Lily is out there in front of the car, her hand held up to shield against the headlights, her nostrils curled in disgust.

Drive enough highway road and you begin to divide the animal kingdom into new phylum, organizing creatures by the amount of carnage rup­tured and splayed as you pass over them. Duncan remembers road trips as a child where his father could identify any beast by the strum it made against the transmission. That was a blacktail prairie dog, he’d say as they felt the knuckling against the Ford’s muffler. Born last spring, third in the litter, a tick infestation in the right ear. In the backseat Duncan would rise to his haunches to verify the receding mounds.

It was his father who would later teach him to drive the stretch of I-94 outside St. Paul. Duncan, he’d say, straightening the wheel under the boy’s fingers. On the highway you don’t swerve for nothing—you go through. His father guided that Thunderbird over the entire phylum Chordata with ease, without even a glance at the rearview mirror. He was the sort of man who trusted that the miles of highway ahead would work feather and fleece out from the tread of the tires.

Those were the old days of snarling engines, however, when man was King of the Road and large beasts remained screened behind the trees where they belonged. Who would have believed that the slender leg of a deer could punch a hole through a windshield with the accuracy of a pool cue? That hitting a moose was like plowing into a one-ton stilt-walker?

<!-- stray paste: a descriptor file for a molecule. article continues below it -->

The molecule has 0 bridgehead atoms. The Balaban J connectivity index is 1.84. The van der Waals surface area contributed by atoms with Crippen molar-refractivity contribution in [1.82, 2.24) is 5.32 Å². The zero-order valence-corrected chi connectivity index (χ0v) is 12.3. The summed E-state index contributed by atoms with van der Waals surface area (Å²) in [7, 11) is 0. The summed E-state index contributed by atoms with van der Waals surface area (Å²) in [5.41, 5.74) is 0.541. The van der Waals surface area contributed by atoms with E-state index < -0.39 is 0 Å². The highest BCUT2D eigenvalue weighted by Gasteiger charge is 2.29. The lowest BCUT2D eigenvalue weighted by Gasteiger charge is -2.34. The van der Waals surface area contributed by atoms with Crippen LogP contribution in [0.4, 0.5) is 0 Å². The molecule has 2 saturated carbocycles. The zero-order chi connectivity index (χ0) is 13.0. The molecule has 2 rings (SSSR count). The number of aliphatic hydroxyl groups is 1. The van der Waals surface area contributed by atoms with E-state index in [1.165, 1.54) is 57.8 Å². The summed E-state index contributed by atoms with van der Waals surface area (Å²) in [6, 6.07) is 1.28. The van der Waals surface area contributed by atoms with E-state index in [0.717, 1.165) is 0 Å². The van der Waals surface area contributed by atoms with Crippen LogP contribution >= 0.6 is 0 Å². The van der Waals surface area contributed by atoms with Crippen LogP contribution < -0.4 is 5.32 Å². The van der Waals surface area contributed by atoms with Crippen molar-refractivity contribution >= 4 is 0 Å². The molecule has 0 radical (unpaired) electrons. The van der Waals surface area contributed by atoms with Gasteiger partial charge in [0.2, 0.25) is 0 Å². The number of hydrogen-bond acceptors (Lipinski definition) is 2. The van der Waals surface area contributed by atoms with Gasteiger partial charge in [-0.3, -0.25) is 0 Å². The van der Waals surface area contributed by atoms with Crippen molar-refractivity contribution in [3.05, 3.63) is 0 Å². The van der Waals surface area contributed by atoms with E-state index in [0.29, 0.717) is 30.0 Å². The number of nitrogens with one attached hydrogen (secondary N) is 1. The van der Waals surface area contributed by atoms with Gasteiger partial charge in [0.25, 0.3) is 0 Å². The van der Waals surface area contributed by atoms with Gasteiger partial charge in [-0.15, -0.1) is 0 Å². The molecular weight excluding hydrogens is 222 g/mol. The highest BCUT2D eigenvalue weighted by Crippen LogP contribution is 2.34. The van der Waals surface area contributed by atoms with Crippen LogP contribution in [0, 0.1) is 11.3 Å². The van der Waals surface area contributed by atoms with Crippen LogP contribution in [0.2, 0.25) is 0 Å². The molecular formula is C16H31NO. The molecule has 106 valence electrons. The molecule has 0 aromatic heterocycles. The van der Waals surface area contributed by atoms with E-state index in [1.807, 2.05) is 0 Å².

All of these things, accidents. But the thing that’s come at them to­night came with true criminal intent. Against his father’s time-honored advice Duncan had swerved and tried to take most of the blow on the driver’s side. Later, when Lily is clucking at the Saab, its hood crushed like a boxer’s nose, he’ll insist they were lucky. It was trying to grease all three of us, he’ll say.

The beast is quilled hide stretched over a humped spine. Something best used to scrape soot from chimney flues. Its stout hindquarters are wrapped around the tire while its forelegs stretch out from under the grille. The side of skull that hasn’t collapsed under the bumper evokes the skull of a pig. But a pig transmogrified, reverted to ancestral proportions, a fossil in loose fur. Each side of its long snout is decorated with a curled fang, and the one good eye, shut in sudden death, has lashes thick as a hairbrush. Duncan can hear the patter of either blood or transmission fluid on the road.

Lily crouches near the tire. “It’s a wild boar,” she says without a hint of astonishment in her voice. As though collisions with feral swine are common enough along the Hudson.
Duncan looks up and down the country highway. “That’s impossible.” He watches the nature channel. Knows a bit about which creatures are in­digenous to North Africa versus upstate New York.